Arthur Miller's All My Sons

Arthur Miller's All My Sons

Arthur Miller's All My Sons

Arthur Miller's All My Sons


"Sure, he was my son. But I think to him they were all my sons. And I guess they were, I guess they were." With this, Joe, Keller, the American Everyman, assumes the guilt that his son as ascribed to him - the acknowledgment of a moral obligation that transcends familial ties and encompasses all people.

Arthur Miller's All My Sons exposes wartime profiteering through an intimate examination of the Keller family. Joe Keller is a manufacturer whose approval for use of defective airplane parts causes the deaths of many American aviators, including his own son. Through the antagonism of Joe Keller and his surviving son Chris, Miller addresses issues of familial loyalty and societal responsibility.

Among the critics represented in this volume, Samuel A. Yorks and Arvin R. Wells each offer their readings of All My Sons as a division between Miller's intellect and emotion as represented in the major characters; Sheila Huftel analyzes the influence of Ibsen upon All My Sons; and, in a previously unpublished essay, Steven R. Centrola examines All My Sons as a study in bad faith.


Rather like Eugene O’Neill before him, Arthur Miller raises, at least for me, the difficult critical question as to whether there is not an element in drama that is other than literary, even contrary in value (supposed or real) to literary values, perhaps even to aesthetic values. O’Neill, a very nearly great dramatist, particularly in The Iceman Cometh and Long Day’s Journey into Night, is not a good writer, except perhaps in his stage directions. Miller is by no means a bad writer, but he is scarcely an eloquent master of the language. I have just reread All My Sons, Death of a Salesman, and The Crucible, and am compelled to reflect how poorly they reread, though all of them, properly staged, are very effective dramas, and Death of a Salesman is considerably more than that. It ranks with Iceman, Long Day’s Journey, Williams’s A Streetcar Named Desire, Wilder’s The Skin of Our Teeth and Albee’s The Zoo Story as one of the half-dozen crucial American plays. Yet its literary status seems to me somewhat questionable, which returns me to the issue of what there is in drama that can survive indifferent or even poor writing.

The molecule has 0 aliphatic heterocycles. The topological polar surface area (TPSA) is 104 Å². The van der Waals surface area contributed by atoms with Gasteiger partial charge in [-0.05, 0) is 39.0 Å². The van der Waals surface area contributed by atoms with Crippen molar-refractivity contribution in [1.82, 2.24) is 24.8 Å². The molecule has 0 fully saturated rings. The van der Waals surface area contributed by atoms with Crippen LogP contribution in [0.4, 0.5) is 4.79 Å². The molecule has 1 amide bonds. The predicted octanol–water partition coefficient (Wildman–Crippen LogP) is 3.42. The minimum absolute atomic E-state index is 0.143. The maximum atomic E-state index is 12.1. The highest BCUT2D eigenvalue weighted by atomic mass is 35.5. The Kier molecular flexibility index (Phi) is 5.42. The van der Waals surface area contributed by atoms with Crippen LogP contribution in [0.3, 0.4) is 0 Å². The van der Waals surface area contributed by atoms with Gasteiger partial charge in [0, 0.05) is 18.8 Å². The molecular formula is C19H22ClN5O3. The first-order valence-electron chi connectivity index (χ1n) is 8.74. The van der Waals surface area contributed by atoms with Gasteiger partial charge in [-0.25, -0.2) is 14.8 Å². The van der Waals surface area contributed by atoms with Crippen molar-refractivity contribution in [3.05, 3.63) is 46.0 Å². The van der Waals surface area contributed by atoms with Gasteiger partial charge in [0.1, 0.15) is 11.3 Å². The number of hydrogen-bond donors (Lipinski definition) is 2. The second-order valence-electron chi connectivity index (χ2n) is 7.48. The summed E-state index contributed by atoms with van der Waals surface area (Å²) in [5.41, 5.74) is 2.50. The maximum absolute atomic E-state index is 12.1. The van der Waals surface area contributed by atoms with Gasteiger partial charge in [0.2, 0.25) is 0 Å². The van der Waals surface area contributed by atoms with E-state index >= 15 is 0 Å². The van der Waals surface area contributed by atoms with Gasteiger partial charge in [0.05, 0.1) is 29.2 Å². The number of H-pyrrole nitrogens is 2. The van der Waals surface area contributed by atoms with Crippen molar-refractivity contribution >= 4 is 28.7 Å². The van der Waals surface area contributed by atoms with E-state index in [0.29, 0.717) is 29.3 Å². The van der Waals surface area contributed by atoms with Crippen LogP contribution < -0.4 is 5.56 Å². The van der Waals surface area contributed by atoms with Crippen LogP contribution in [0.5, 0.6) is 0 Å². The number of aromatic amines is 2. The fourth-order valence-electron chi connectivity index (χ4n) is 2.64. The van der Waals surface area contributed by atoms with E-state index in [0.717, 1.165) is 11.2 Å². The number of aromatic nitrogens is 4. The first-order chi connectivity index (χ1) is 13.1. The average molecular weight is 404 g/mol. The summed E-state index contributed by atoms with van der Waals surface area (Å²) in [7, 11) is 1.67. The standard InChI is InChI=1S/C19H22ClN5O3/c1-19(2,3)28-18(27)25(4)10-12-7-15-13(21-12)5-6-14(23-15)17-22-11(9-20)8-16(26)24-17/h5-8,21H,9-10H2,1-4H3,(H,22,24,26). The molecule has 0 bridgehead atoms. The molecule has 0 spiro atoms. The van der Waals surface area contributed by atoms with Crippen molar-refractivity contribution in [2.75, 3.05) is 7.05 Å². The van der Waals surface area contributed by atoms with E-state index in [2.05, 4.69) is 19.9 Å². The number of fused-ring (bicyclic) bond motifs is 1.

Defending Death of a Salesman, despite what he admits is a sentimental glibness in its prose, Kenneth Tynan memorably observed: “But the theater is an impure craft, and Death of a Salesman organizes its impurities with an emotional effect unrivalled in postwar drama.” The observation still seems true, a quarter-century after Tynan made it, yet how unlikely a similar statement would seem if ventured about Ibsen, Miller’s prime precursor. Do we speak of Hedda Gabler organizing its impurities with an unrivalled emotional effect? Why is the American drama, except for Thornton Wilder (its one great sport), addicted to an organization of impurities, a critical phrase perhaps applicable only to Theodore Dreiser, among the major American novelists? Why is it that we have brought forth The Scarlet Letter, Moby-Dick, Adventures of Huckleberry Finn, The Portrait of a Lady, The Sun . . .

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